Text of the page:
You can petition the White House online about anything, and get an official response if you can gather enough signatures. But that doesn't mean silly ideas won't be rejected.
In 2011, President Obama's administration launched a website called "We the People" that allows citizens to send petitions directly to the White House. All you needed was 25,000 signatures in 30 days to get the president, or at least his staff, to consider your request.
At least, that's what you needed before. After several silly petitions, the number of signatures needed has been raised to 100,000, New York Magazine reports. How silly, you ask? Well, take a look at five weird White House petitions:
Please build a Death Star. The idea of a planet-obliterating space weapon appealed to some people -- 34,435 to be exact. But alas, the force of "Star Wars" fans wasn't quite enough for this petition effort, which got shot down. The potential expense (about $850 quadrillion, according to the White House), the bad foreign policy ("the Administration does not support blowing up planets"), the "fundamental flaw" in the Death Star's design (which, as everyone knows, "can be exploited by a one-man starship")... take your pick of reasons not to do it.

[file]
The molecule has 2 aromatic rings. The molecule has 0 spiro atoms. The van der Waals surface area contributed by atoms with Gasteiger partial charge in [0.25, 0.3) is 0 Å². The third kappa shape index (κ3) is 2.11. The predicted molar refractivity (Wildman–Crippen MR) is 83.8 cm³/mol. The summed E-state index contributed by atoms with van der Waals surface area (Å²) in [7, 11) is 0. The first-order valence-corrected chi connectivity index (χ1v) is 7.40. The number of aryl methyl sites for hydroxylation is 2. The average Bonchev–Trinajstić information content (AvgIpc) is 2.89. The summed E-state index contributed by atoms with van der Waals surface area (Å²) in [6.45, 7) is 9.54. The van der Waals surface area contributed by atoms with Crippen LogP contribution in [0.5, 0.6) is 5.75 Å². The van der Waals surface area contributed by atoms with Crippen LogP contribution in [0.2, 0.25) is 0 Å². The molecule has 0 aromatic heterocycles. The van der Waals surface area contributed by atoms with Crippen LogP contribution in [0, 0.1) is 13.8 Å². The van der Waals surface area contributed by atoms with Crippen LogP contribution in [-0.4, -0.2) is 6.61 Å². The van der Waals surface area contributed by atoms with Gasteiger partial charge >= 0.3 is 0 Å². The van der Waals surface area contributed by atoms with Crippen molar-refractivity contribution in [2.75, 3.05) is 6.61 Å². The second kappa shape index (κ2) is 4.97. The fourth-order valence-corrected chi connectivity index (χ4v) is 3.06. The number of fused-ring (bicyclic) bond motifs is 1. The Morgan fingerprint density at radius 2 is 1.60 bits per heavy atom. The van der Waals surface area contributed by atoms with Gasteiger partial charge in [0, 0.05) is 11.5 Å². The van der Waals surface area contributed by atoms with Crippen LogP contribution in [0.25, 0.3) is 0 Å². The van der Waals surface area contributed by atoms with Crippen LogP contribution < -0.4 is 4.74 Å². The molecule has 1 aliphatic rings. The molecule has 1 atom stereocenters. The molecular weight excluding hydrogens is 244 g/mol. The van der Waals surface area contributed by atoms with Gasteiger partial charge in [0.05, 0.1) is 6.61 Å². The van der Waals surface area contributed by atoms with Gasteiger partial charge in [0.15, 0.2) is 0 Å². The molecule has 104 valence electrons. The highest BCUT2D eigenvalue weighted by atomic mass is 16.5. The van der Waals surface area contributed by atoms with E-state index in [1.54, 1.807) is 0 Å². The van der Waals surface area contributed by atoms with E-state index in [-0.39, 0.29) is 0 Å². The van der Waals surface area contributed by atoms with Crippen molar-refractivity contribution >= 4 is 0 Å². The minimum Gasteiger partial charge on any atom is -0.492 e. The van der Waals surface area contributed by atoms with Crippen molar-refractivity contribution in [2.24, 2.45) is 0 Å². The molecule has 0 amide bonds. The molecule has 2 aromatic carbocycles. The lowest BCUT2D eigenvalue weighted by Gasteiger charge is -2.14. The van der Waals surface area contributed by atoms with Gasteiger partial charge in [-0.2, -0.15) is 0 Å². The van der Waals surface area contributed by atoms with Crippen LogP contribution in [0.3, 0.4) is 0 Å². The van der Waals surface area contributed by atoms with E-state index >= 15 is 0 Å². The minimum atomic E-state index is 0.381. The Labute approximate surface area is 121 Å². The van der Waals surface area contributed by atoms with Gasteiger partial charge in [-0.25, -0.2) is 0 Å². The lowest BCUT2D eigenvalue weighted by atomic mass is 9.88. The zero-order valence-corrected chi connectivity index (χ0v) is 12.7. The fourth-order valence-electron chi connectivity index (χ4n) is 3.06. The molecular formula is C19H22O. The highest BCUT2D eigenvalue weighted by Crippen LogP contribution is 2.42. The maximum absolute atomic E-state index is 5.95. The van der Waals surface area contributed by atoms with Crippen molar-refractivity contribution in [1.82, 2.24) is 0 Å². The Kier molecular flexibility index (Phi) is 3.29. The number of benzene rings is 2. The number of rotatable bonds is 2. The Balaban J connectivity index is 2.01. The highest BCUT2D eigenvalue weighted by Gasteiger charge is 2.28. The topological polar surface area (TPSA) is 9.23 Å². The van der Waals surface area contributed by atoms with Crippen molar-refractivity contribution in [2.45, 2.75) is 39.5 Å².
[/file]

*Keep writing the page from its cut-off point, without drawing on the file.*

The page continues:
Deport CNN host Piers Morgan. The British talk-show host and critic of current U.S. gun policies made himself a lot of enemies with his on-air comments, and they wanted him kicked out of the country. Luckily for him, the White House recognized that the First Amendment protects Morgan's right to criticize the Second Amendment, notes The Huffington Post.
Recognize the Sasquatch. The myth of Bigfoot, or the Sasquatch as he's more formally known, is one of America's more famous tall tales. But its mythical status didn't stop a few people from starting a petition to prevent others from hunting the Sasquatch. The petition is actually still collecting signatures until Feb. 10, 2013, but at last glance it needed a lot more signatures to reach the 100,000 threshold.
Let Texas secede. It looks like a lot of Americans want Texas out of the union, since more than 100,000 people signed this petition, reports the Houston Chronicle. It's not clear whether the support was from Texans or other Americans who don't want Texas around, but the final word from the White House is that Texas stays.
Don't let the Twinkie fail. We were all a little sad when Hostess announced its bankruptcy and put the Twinkie's future in jeopardy. Some were so upset that they petitioned President Obama to take the Twinkie under his wing and make it a national industry, according to NBC's "Today." Sadly, the petition didn't get enough signatures and is no more.
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